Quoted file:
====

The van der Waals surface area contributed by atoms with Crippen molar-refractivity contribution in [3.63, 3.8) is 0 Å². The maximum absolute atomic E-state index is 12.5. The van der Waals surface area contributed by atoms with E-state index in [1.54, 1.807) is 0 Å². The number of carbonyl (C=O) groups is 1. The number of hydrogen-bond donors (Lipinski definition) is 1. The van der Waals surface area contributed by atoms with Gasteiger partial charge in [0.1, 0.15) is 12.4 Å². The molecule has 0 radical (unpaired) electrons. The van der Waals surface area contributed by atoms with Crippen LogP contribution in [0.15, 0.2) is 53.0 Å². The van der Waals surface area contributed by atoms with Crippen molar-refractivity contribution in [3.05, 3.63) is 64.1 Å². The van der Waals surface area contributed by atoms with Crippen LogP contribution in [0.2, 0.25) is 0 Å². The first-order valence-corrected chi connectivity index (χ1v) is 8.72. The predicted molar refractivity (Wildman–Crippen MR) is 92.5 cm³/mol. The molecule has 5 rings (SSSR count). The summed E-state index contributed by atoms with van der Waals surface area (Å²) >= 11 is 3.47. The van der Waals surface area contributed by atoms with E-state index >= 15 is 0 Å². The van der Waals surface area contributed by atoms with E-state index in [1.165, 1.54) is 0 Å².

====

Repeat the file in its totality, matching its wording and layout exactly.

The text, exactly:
The van der Waals surface area contributed by atoms with Crippen molar-refractivity contribution in [3.63, 3.8) is 0 Å². The maximum absolute atomic E-state index is 12.5. The van der Waals surface area contributed by atoms with E-state index in [1.54, 1.807) is 0 Å². The number of carbonyl (C=O) groups is 1. The number of hydrogen-bond donors (Lipinski definition) is 1. The van der Waals surface area contributed by atoms with Gasteiger partial charge in [0.1, 0.15) is 12.4 Å². The molecule has 0 radical (unpaired) electrons. The van der Waals surface area contributed by atoms with Crippen LogP contribution in [0.15, 0.2) is 53.0 Å². The van der Waals surface area contributed by atoms with Crippen molar-refractivity contribution in [3.05, 3.63) is 64.1 Å². The van der Waals surface area contributed by atoms with Crippen LogP contribution in [0.2, 0.25) is 0 Å². The first-order valence-corrected chi connectivity index (χ1v) is 8.72. The predicted molar refractivity (Wildman–Crippen MR) is 92.5 cm³/mol. The molecule has 5 rings (SSSR count). The summed E-state index contributed by atoms with van der Waals surface area (Å²) >= 11 is 3.47. The van der Waals surface area contributed by atoms with E-state index >= 15 is 0 Å². The van der Waals surface area contributed by atoms with E-state index in [1.165, 1.54) is 0 Å².